On Saturday, September 24th, I’ll be reading at the Sechelt Arts Centre at 7 p.m. at the invitation of the Sunshine Coast Arts Council, the first in-person reading there for over 2.5 years. I’m thinking of the event as a launch for Blue Portugal & Other Essays and an even more belated launch for The Weight of the Heart, an opportunity to talk about the books and to celebrate them. To celebrate them in relationship to those who read them, who have come out to other events over the years, and who have provided support and friendship. Bev Shaw of Talewind Books will have my books available. I’ll be bringing a cake. I’ll also be bringing a small gift to those who come to reading. John printed little cards with a quote from “Museum of the Multitude Village” — Everything I am remembering is burnished with moonshine…”, a nod to our wonderful experience in Ukraine in 2019, when yes, there was moonshine provided at every stop, little glasses of horilka, flavoured with kalina or horseradish or mountain ginseng or orange peel. It was fiery and delicious and it was part of the welcome we received: bread, salt, and moonshine. Years ago I read Lewis Hyde’s The Gift: Creativity and the Artist in the Modern World and I was very taken with his ideas about reciprocity and the value of creativity.
The passage into mystery always refreshes. If, when we work, we can look once a day upon the face of mystery, then our labor satisfies. We are lightened when our gifts rise from pools we cannot fathom. Then we know they are not a solitary egotism and they are inexhaustible.
The world I want to live in is one where people are generous, where a gift can be given without an expectation of receiving something back, where what we take from the earth is both a nourishing source for us and also a responsibility. I am endlessly inspired by this beautiful damaged planet and I am held up, supported, by a widening circle of family and friends. If you come to the reading, I can’t greet you at the door with moonshine but I can give you a token, something John and I have made together, and if you look closely, you’ll see the burnished light of a tiny moon.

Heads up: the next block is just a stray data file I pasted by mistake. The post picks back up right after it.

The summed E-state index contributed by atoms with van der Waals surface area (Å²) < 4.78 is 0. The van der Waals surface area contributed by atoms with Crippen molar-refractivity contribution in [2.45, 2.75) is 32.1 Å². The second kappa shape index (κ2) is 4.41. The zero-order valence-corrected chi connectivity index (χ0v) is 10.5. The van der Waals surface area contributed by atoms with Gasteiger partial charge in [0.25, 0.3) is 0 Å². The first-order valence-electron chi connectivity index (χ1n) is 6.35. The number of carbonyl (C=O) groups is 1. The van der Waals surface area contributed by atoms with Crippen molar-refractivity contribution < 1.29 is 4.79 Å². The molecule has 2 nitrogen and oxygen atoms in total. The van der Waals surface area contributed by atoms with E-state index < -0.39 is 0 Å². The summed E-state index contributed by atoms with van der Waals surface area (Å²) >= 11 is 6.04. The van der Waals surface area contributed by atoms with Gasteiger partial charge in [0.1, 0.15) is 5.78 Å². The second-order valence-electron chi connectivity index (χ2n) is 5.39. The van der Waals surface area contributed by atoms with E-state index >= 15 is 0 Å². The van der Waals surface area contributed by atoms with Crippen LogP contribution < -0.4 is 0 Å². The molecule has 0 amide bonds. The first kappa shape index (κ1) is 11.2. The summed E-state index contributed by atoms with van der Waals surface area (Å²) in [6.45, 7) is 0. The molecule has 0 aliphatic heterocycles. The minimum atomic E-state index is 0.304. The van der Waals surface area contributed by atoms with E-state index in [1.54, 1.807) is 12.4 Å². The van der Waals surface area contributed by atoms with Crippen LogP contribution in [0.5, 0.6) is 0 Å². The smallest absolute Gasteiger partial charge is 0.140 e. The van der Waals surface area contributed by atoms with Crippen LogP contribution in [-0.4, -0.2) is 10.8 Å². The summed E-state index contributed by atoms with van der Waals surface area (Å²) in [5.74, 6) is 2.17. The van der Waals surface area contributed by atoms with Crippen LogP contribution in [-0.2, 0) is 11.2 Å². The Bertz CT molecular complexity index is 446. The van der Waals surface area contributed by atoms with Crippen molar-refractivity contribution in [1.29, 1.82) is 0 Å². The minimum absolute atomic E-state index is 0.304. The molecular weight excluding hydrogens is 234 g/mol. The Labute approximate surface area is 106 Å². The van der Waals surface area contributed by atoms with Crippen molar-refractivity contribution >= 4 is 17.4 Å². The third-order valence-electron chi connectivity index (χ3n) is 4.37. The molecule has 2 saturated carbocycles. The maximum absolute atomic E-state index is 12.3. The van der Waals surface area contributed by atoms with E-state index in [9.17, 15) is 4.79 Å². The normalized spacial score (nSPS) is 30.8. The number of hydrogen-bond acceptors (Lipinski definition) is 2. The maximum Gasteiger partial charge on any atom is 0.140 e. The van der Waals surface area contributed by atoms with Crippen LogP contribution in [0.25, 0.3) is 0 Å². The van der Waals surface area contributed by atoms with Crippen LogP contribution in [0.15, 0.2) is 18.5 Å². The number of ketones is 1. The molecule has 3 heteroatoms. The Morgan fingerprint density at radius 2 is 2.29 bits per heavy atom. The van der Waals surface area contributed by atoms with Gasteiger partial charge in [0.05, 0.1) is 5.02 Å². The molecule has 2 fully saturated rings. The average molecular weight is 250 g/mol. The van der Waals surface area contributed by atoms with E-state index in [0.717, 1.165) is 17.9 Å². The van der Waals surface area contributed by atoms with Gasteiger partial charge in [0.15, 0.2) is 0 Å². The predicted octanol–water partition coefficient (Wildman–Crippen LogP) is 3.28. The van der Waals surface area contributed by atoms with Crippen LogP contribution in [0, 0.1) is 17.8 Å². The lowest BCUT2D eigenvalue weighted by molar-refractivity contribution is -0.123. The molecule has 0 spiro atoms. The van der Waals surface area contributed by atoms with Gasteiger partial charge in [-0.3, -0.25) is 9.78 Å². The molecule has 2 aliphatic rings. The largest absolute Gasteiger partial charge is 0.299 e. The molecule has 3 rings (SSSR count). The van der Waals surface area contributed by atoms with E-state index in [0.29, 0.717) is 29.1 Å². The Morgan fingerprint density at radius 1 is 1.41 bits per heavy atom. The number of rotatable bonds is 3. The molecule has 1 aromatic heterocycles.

4 thoughts on ““The passage into mystery” (Lewis Hyde)”
Wish I could be there, Theresa. What a joyful event, to be with listeners and readers in person again after so long, and to celebrate your beautiful work. And John’s.
I am really looking forward to the evening, Beth, though maybe a little nervously. So long since anything like this has happened, or so it seems. In the meantime, I’m sewing, sewing, sewing…
Oh, lovely! I have Hyde’s book, have dipped in and out of it. Whole cultures got it right. We didn’t.
I bought 3 copies of your book. One to mess up with notes and markings and carrying around with me. One to keep pristine since it is so beautiful as an object. The third I sent as a gift (speaking of gifts) to an interesting woman I’ve met on Facebook who I think will like it.
Have a wonderful reading, of course you will. I’ll be reading the little poem John printed for me to a group tomorrow. Because of the anthology, that is now my most-read poem by far!
The Gift is a wonderful antidote to the excesses of our culture, I think. It made me rethink my relationship to my work, my hopes for it, and also to what I was willing to offer. These tokens are a gesture.
Your poem is a good one and it suits what John did with it, I think. Enjoy reading it to your group. Another offering….